What is the largest fear you have?
For me growing up, it was the fear of fire. I don’t know what sparked this fear in me, but my earliest nightmares were being in a fire of some sort and not being able to escape.
Well I am here to say, I survived my greatest fear. Labor Day 1996: it was a long weekend and my brother was coming down from Portland to celebrate my sister’s birthday. I remember the events of that day almost as if it happened yesterday. I woke up to a warm day and the birds singing in the trees. I knew immediately it would be a warm day, so I wanted to get some household things done before it got too hot.
As I worked in the kitchen I had the door open and I could hear someone coming down the driveway honking their horn. It was much too early for my brother to be arriving, so I went outside to greet the visitor. “YOUR HOUSE IS ON FIRE” “YOUR HOUSE IS ON FIRE” he yelled twice before I could really comprehend what he was saying. He pointed at the roofline and I could see flames coming up from the roof. He asked, “where is your hose?”, so I quickly grabbed it for him and turned it on. I then ran to tell everyone inside, and call the fire department. My daughter was 5 and playing a game on the computer in the Parlor, and my son was in the large tub we had, playing battleship or something. He was 4. I grabbed him out of the tub dripping wet and took them outside and waited.
More and more cars started to arrive in my driveway. The man was still trying to reach the water to the roofline, which was somewhat hopeless. See I lived in a house that was built-in 1854 out in the country. So roof was much higher up than the standard houses you see today, and well my water pressure was not much of anything.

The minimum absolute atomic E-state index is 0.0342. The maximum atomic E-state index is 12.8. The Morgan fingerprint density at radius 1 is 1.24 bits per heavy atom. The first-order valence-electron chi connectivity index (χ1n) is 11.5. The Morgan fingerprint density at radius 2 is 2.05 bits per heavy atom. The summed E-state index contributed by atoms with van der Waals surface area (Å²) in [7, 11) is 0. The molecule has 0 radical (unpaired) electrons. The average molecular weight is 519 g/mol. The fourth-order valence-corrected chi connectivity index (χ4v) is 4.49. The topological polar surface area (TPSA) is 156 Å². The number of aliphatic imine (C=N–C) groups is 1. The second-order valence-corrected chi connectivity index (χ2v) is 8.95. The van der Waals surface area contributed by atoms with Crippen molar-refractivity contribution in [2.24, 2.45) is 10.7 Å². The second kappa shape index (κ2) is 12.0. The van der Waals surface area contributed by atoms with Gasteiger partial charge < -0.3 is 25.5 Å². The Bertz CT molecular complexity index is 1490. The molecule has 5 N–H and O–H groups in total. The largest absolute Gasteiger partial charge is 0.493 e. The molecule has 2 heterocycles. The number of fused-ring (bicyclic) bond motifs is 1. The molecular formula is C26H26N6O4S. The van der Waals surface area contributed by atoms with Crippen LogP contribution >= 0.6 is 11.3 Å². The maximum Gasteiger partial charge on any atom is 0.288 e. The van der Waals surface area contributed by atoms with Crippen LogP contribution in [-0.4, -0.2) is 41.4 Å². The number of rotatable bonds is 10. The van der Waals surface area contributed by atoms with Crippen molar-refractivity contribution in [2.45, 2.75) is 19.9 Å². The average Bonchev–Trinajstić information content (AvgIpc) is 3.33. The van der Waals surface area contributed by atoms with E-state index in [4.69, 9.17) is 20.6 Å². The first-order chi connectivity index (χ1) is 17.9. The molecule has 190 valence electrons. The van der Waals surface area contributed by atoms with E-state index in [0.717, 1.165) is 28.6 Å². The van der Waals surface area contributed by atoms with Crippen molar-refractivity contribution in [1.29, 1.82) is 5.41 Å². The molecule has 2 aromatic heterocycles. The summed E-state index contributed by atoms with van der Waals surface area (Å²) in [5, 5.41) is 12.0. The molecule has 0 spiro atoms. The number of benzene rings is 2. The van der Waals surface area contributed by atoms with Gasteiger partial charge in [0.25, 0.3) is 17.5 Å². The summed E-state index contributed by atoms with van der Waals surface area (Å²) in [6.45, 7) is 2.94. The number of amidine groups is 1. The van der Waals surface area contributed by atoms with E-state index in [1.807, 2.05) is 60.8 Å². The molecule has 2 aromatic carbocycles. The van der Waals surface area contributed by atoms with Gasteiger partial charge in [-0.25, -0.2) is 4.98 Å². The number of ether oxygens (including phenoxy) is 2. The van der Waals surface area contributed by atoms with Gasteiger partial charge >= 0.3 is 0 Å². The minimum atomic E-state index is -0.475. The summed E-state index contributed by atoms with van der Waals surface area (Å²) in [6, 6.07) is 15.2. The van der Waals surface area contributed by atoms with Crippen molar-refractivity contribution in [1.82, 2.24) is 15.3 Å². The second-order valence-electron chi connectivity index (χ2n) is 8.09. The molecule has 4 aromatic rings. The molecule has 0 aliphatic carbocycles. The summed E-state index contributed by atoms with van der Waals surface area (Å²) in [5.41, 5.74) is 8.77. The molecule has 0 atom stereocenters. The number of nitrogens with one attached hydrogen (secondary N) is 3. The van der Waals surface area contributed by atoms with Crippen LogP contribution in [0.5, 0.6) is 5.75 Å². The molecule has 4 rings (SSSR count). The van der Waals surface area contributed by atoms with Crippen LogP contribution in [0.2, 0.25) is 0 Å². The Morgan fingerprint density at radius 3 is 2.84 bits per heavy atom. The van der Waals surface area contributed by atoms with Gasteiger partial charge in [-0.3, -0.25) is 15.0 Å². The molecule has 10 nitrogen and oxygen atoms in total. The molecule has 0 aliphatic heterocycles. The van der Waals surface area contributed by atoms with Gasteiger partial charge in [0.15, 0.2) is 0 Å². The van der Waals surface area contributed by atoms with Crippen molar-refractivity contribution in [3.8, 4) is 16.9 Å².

I was shaking like a leaf, but had a strong face on for the kids so they wouldn’t see my fear. I waited for the fire department to come, it seemed like eternity. It wasn’t, but you know when you get that feeling of anxiousness and the time just tick tocks away ever so slowly….
The fire department felt hopeful that they could put the fire out with minimal loss to the house and our things. As they got things set up, I had a stranger ask me if I wanted to use her phone to call anyone as she just lived down the street. I accepted her offer and got in a strange car. The sky seemed so blue, and everything seemed so silent on the drive over. Called my mom and explained to her what was happening and asked if she would be wiling to come pick up my son and daughter. We packed back into the car and made the journey back to the smoky driveway.
After being there a while, I noticed more people coming to watch the commotion of the fire, firefighters and smoke rising to the air. I recall people saying, “what a shame such a beautiful historic house gone”. I was angry by that statement; it was my house, my things that were going up into flames.
Soon you could hear the firemen talking, “it doesn’t look like we will be able to stop the flames, where are some of your valuables, we will try to save them from the flames?” I thought hard about where the pictures were, where my jewelry was, what should they save? Why would they risk going into this scary firy building to save my pictures? They did, though, they went back in and with instruction from the chief on his radio, you could hear the firemen respond, found it…coming out the back window.
The time didn’t go so slow in the afternoon, I finally sat down as the flames were starting to diminish, people were leaving and darkness was settling in on the valley. I stood there, not a tear came down my face, he stench of burning wood, smoldering clothes mixed in with wetness filled my senses.
It was a few days later the tears began to flow, tears of sadness, shock but also tears of thankfulness. My family was safe, and I had survived my biggest fear.
I look back now, and I know that I have some large fears, but I also know that somehow I will make it through.
this was my house, before it burned down. Pictures courtesy Oregondigital.org